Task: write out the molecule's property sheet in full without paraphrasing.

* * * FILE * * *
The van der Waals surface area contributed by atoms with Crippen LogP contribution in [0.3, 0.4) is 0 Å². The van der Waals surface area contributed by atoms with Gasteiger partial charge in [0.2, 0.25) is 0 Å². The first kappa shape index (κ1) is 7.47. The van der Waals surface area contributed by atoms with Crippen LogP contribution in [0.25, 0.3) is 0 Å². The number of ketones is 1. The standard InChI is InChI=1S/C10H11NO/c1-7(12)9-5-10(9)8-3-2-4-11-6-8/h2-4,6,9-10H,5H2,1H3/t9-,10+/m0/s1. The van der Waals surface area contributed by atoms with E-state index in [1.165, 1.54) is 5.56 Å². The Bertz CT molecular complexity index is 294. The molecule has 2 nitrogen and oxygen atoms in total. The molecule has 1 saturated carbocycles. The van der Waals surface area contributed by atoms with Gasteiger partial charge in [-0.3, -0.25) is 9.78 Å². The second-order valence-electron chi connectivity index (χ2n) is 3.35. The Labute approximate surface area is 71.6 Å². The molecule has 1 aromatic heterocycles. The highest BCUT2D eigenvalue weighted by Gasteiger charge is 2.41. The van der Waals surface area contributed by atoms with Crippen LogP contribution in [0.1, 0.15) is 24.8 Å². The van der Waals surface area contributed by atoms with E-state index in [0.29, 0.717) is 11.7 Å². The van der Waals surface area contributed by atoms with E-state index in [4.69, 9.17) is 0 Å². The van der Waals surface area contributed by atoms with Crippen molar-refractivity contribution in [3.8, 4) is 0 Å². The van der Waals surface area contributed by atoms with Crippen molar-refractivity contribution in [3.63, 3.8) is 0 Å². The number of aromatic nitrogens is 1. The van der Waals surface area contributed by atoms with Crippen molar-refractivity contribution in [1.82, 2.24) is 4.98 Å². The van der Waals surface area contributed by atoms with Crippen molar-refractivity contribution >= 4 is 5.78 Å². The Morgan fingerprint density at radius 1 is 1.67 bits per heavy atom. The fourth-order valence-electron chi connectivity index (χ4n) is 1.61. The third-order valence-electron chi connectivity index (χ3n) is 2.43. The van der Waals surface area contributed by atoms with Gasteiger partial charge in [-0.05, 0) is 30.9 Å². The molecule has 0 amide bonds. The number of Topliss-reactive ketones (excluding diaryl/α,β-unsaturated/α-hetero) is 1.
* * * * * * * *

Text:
The van der Waals surface area contributed by atoms with Crippen LogP contribution in [0.3, 0.4) is 0 Å². The van der Waals surface area contributed by atoms with Gasteiger partial charge in [0.2, 0.25) is 0 Å². The first kappa shape index (κ1) is 7.47. The van der Waals surface area contributed by atoms with Crippen LogP contribution in [0.25, 0.3) is 0 Å². The number of ketones is 1. The standard InChI is InChI=1S/C10H11NO/c1-7(12)9-5-10(9)8-3-2-4-11-6-8/h2-4,6,9-10H,5H2,1H3/t9-,10+/m0/s1. The van der Waals surface area contributed by atoms with E-state index in [1.165, 1.54) is 5.56 Å². The Bertz CT molecular complexity index is 294. The molecule has 2 nitrogen and oxygen atoms in total. The molecule has 1 saturated carbocycles. The van der Waals surface area contributed by atoms with Gasteiger partial charge in [-0.3, -0.25) is 9.78 Å². The second-order valence-electron chi connectivity index (χ2n) is 3.35. The Labute approximate surface area is 71.6 Å². The molecule has 1 aromatic heterocycles. The highest BCUT2D eigenvalue weighted by Gasteiger charge is 2.41. The van der Waals surface area contributed by atoms with Crippen LogP contribution in [0.1, 0.15) is 24.8 Å². The van der Waals surface area contributed by atoms with E-state index in [0.29, 0.717) is 11.7 Å². The van der Waals surface area contributed by atoms with E-state index in [4.69, 9.17) is 0 Å². The van der Waals surface area contributed by atoms with Crippen molar-refractivity contribution in [3.8, 4) is 0 Å². The van der Waals surface area contributed by atoms with Crippen molar-refractivity contribution in [3.63, 3.8) is 0 Å². The number of aromatic nitrogens is 1. The van der Waals surface area contributed by atoms with Crippen molar-refractivity contribution in [1.82, 2.24) is 4.98 Å². The van der Waals surface area contributed by atoms with Crippen molar-refractivity contribution >= 4 is 5.78 Å². The Morgan fingerprint density at radius 1 is 1.67 bits per heavy atom. The fourth-order valence-electron chi connectivity index (χ4n) is 1.61. The third-order valence-electron chi connectivity index (χ3n) is 2.43. The van der Waals surface area contributed by atoms with Gasteiger partial charge in [-0.05, 0) is 30.9 Å². The molecule has 0 amide bonds. The number of Topliss-reactive ketones (excluding diaryl/α,β-unsaturated/α-hetero) is 1.